Scotsman Phillip Tranter made the realisation that Naismith’s timings assumed that everyone had the same fitness level, whereas any bluffer knows that some people can carry eight pints on a tray, while others can only manage three.
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Tranter’s Variations is a complicated formula enabling hikers to assess their own level of fitness -something with which you need not concern yourself. It gets complicated because it also factors into the equation the weight of the rucksack a hiker is carrying, the weather conditions and the ground conditions underfoot. The knowledge that this variation exists is sufficient to bluff other hikers into thinking that you know your stuff.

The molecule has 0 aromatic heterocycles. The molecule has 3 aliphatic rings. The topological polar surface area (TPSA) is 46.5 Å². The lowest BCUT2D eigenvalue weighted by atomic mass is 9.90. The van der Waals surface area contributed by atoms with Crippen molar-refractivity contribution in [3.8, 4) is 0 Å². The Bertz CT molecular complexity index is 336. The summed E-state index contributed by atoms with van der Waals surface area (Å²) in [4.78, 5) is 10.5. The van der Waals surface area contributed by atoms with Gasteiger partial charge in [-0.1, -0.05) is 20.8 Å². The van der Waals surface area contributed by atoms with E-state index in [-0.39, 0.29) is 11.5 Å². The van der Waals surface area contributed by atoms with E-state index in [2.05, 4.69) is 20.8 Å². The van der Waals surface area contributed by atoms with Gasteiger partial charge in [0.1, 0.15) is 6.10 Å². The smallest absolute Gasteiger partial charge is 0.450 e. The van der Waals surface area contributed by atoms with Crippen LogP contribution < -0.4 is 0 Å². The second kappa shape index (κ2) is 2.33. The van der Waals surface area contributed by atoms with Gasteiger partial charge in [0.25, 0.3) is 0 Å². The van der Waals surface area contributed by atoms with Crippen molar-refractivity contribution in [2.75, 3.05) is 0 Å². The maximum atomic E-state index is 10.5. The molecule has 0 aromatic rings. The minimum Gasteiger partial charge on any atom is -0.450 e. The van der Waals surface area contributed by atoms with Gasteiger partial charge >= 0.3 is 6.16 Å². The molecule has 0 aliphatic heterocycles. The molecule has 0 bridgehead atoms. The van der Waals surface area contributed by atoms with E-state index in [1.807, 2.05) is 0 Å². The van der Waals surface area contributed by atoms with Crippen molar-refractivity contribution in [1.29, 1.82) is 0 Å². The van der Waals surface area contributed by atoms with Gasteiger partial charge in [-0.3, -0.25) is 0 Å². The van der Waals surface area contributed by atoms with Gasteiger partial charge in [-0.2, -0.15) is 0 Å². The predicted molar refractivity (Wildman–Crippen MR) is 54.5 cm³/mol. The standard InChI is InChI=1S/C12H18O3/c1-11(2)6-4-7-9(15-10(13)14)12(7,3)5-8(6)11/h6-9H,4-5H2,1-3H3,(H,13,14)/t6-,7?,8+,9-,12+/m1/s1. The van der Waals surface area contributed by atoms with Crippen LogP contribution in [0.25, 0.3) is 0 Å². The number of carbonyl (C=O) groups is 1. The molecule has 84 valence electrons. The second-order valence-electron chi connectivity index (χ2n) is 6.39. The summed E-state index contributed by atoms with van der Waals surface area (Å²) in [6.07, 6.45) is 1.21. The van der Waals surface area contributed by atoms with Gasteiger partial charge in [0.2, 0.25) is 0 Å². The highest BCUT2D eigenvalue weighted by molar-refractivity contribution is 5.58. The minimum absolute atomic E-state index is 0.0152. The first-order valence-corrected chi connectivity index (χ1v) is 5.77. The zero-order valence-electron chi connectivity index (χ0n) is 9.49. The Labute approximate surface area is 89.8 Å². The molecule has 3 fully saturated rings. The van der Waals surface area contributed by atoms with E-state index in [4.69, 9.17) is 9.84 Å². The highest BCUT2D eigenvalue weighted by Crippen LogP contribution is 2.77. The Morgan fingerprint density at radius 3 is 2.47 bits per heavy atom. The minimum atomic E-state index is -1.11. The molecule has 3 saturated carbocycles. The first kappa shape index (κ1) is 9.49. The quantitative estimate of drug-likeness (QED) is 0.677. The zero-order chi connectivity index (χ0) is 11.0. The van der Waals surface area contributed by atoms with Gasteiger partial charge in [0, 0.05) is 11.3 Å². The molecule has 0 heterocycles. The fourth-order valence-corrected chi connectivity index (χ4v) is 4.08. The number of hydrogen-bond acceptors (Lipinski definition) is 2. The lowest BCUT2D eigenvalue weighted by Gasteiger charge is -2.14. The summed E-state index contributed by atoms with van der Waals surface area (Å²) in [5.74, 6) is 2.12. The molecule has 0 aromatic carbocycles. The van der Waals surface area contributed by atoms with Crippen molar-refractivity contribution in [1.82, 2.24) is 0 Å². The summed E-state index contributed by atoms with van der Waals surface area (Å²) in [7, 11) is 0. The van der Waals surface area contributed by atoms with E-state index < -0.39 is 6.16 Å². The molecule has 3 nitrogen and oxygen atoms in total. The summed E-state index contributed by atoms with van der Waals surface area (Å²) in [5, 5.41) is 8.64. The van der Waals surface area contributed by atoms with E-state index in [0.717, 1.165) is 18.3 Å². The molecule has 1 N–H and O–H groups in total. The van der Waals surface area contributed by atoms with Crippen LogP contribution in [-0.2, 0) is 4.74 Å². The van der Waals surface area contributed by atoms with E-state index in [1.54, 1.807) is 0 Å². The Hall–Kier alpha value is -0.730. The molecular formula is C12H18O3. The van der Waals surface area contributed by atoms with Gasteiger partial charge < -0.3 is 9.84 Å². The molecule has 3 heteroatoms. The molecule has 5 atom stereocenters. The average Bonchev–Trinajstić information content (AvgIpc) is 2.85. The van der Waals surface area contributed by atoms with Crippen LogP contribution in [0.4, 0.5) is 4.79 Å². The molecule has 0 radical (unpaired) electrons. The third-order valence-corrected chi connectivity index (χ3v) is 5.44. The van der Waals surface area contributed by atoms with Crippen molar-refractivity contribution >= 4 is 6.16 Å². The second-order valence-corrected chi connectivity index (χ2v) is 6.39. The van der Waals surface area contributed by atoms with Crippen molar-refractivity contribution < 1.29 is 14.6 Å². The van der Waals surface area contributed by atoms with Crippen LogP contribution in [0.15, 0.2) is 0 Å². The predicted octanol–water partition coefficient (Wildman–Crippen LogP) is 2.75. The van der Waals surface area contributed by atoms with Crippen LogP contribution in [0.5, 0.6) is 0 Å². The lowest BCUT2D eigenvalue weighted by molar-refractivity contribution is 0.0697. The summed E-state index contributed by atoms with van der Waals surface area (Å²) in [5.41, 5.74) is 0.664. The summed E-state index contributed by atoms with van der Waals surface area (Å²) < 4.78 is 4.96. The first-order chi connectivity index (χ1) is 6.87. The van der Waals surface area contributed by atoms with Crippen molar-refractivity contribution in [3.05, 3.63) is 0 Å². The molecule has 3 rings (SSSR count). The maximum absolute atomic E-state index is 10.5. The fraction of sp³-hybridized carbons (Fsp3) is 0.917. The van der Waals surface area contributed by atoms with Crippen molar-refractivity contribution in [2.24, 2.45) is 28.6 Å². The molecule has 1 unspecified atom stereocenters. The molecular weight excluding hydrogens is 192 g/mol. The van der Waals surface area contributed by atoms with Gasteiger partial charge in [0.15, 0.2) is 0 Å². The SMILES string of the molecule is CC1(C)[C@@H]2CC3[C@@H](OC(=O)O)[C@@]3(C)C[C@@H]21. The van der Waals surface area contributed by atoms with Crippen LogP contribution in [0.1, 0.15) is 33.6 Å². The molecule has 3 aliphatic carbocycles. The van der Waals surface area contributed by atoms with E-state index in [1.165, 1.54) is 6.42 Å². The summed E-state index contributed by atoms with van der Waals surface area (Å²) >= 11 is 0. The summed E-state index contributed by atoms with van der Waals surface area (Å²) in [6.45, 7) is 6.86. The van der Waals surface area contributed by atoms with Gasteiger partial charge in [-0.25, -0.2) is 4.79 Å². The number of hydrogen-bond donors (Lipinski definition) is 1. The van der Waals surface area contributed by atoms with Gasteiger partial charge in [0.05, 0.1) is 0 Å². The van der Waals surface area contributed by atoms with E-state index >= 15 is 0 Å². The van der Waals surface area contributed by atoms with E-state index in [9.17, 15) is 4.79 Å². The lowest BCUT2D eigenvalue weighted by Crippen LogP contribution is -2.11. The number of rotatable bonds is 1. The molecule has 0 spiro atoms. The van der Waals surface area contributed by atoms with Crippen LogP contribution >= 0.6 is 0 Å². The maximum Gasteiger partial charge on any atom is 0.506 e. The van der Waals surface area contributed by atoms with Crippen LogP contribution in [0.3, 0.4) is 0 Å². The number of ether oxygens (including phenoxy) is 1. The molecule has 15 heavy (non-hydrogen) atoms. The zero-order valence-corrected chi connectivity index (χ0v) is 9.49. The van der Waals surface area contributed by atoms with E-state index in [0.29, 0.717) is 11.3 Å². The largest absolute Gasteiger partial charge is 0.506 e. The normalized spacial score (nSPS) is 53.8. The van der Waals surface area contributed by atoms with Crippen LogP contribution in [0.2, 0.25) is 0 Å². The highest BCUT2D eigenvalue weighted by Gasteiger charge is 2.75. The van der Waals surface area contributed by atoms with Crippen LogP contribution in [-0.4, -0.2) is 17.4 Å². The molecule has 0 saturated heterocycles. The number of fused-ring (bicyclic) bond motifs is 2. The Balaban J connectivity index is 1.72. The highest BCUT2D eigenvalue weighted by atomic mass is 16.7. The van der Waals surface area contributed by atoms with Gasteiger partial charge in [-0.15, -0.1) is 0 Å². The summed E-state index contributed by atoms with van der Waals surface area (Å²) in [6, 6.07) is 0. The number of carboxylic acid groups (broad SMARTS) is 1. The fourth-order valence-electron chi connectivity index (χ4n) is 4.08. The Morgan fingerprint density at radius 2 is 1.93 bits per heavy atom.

Dropping Tranter into any conversation practically guarantees you a pint in the next round of drinks. Destinations Across Scotland The 35-mile (56km) Forth & Clyde Destination was built to take seagoing craft, avoiding the dangers of sailing north about Scotland, and to facilitate east-west and Atlantic trade. The width of the travel destination was set at 28ft (8. 6m) and the depth at 8ft (2. 5m). Work on the Forth & Clyde Destination began in 1768 by the engineer John Smeaton, architect of the second Eddystone lighthouse. Five years later it had been completed from the Forth to Kirkintilloch, which immediately became a ‘port’! Another two years saw the travel destination reach Maryhill, but then the money once more ran out. In 1777 Glasgow merchants paid to get the branch as far as Hamiltonhill. In 1785, with money raised on the forfeited Jacobite estates, Robert Whitworth, who succeeded Smeaton as engineer, built the then extraordinary Kelvin Aqueduct and took the line to Bowling on the Clyde, a five-year effort. The Glasgow branch was pushed through to Port Dundas, and the short Monkland Destination fed into it.